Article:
We are Huntsville, and we love Huntsville, but sometimes you need to jump in the car and go on a day trip! With many of us being limited on our domestic and foreign travel, it’s important to get out of your local bubble and go exploring. I did just that when I took a trip to the Clarkson Covered Bridge (sometimes called Legg Bridge) in Cullman County.
The Clarkson Covered Bridge is about a 90-minute drive from Huntsville and when you arrive you will notice not only the historic bridge, but walking paths, water features, a picnic area, and two period structures built to match the historical nature of the bridge: a Dogtrot log cabin and a working grist mill. There are bathrooms, though they are only open during the warmer months.
Parking is directly by one of the bridge’s entrances and you’ll notice how picturesque the bridge is surrounded by mature trees and flowing water. There is a historical marker teaching you more about the history, which includes the bridge being built in 1904, only to be destroyed by a large storm in 1921. The bridge was rebuilt a year later and in 1974 it was names to the National Register of Historic Places.
After you take the necessary Instagram photos of the bridge and the view, walk on over to the trailhead and path to the picnic area and mill. That area might not be for snake haters, as there is a large sign warning to ‘watch for snakes.’ While it was chilly out, I couldn’t help but find a path into the Crooked Creek to dip my toes in and feel one with nature, keeping my eyes out for snakes, of course.
There was a family with three kids who were all wielding metal detectors and running around the picnic area while I was there. They seemed to be having a lot of fun and enjoying the opportunity to play and be outside. Also, I assume if they find anything of value their parents get to keep it, so great idea all around.
I enjoyed walking over towards the mill and seeing how it received water from a body of water up at a higher elevation. The water wasn’t flowing very strongly, so there wasn’t a lot of spinning of the mill wheel, but it was still a fun glimpse into the past workings of mills.
Once I was done exploring the area run by Cullman Parks & Recreation my plan was to head over to Ave Maria Grotto. According to their website: “The Ave Maria Grotto is located on the grounds of St. Bernard Abbey, the only Benedictine monastery of men in the State of Alabama. The Abbey was founded in 1891. The Grotto consists of a landscaped hillside of 125 small stone and cement structures, the handiwork of the creative genius, Brother Joseph Zoetl, O.S.B., a monk of the Abbey for almost 70 years.”
As with many plans, it was quickly changed as I drove past what looked like a big scrap yard, old plane included. I soon realized that it was an antique/thrift/craft/consignment/all the things store that I knew I had to go explore. After a quick U-turn I was in the parking lot of Highway Pickers; address 1354 US Highway 278 W, Cullman, AL 35057. I first took pictures of the dilapidated two-seater plane, knowing that my dad would get a kick out of seeing it in pieces. After admiring some of the old metal items they had outside-including a dated gum stand-I headed in.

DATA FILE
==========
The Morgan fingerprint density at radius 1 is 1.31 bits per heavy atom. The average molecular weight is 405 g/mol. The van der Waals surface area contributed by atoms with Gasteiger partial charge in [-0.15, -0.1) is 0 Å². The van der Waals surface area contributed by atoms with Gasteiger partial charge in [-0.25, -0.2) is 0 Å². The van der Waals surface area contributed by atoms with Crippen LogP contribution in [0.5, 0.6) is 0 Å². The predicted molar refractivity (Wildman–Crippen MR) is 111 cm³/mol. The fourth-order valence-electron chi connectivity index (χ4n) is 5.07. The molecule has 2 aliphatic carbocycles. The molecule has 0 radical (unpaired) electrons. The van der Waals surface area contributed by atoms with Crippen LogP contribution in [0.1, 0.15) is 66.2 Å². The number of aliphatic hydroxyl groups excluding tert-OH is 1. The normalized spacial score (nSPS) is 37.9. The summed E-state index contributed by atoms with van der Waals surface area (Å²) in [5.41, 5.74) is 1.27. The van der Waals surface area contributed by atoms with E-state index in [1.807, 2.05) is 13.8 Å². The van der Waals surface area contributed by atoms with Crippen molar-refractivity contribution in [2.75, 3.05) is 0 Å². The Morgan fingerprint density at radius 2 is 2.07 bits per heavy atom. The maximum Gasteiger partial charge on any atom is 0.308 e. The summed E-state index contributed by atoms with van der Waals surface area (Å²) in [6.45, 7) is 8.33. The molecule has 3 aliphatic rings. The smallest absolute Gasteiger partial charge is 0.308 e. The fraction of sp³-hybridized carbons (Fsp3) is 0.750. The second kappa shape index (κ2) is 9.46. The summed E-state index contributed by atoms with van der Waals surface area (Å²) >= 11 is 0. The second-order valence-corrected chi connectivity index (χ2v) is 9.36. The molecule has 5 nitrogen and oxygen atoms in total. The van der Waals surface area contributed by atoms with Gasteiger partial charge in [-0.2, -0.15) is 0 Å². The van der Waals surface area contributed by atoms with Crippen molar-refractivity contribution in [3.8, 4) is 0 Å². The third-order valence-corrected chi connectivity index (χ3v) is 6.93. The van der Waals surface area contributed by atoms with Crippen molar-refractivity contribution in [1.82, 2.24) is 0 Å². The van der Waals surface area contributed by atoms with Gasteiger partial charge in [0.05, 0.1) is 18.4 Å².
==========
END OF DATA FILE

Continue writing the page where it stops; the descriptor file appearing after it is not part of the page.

Little did I know that I was walking into Wonderland. If there is anything that you have been looking for, whether it’s a Nancy Drew book, NASCAR tin sign, handmade wood coffee table, creepy dolls that eyes follow you or a giant snowflake made out of white plastic hangers, they have it! There are three floors of what seems to be never ending booths.
I found two gems that I ended up purchasing after two hours of walking around. The first was a homage to my obsession with alligators (Go Florida Gators!) One booth had a light up bar sign advertising Alligator Ice with an alligator drinking a beer- that is now hanging in my back porch window and ready for summer. I also came across four hand-crafted stepping stones that spelled out ‘HOME’ with blue glass pieces in a cement base. Of course, these were procured in a booth as far away from the entrance as possible and took two people to each carry two heavy cement slabs each over the river, through the woods, down ramps and across the building.
After a morning of outdoor exploring and then the afternoon of indoor exploring I was hungry and tired. Ave Maria Grotto would have to wait for another trip on another weekend. Luckily, there was a delicious Chipotle on the way home to stop at and renew my energy. When I got back home to Huntsville the first thing I did was replace my boring stepping blocks in the front of my house with my new set of HOME stones. I deemed the day trip highly successful!
Author: Ashley Polesak
Ashley Polesak has spent the last 10 years living her best life in Huntsville, Alabama. She loves to explore all of the things that Huntsville and the surrounding areas have to offer and is a big proponent for scouting out local experiences. Ashley lives and breathes the outdoors and recreation opportunities in the area, you are very likely to run into her at a park or on a hiking trail. If she has her two rescue dogs with her, Oba and Twyla, please excuse their over-excitement, they are currently being trained and it’s a work in progress! If she had to describe herself in television characters she would choose 1/4 Eleanor Shellstrop, 1/4 Leslie Knope, 1/4 April Ludgate and 1/4 Margaery Tyrell.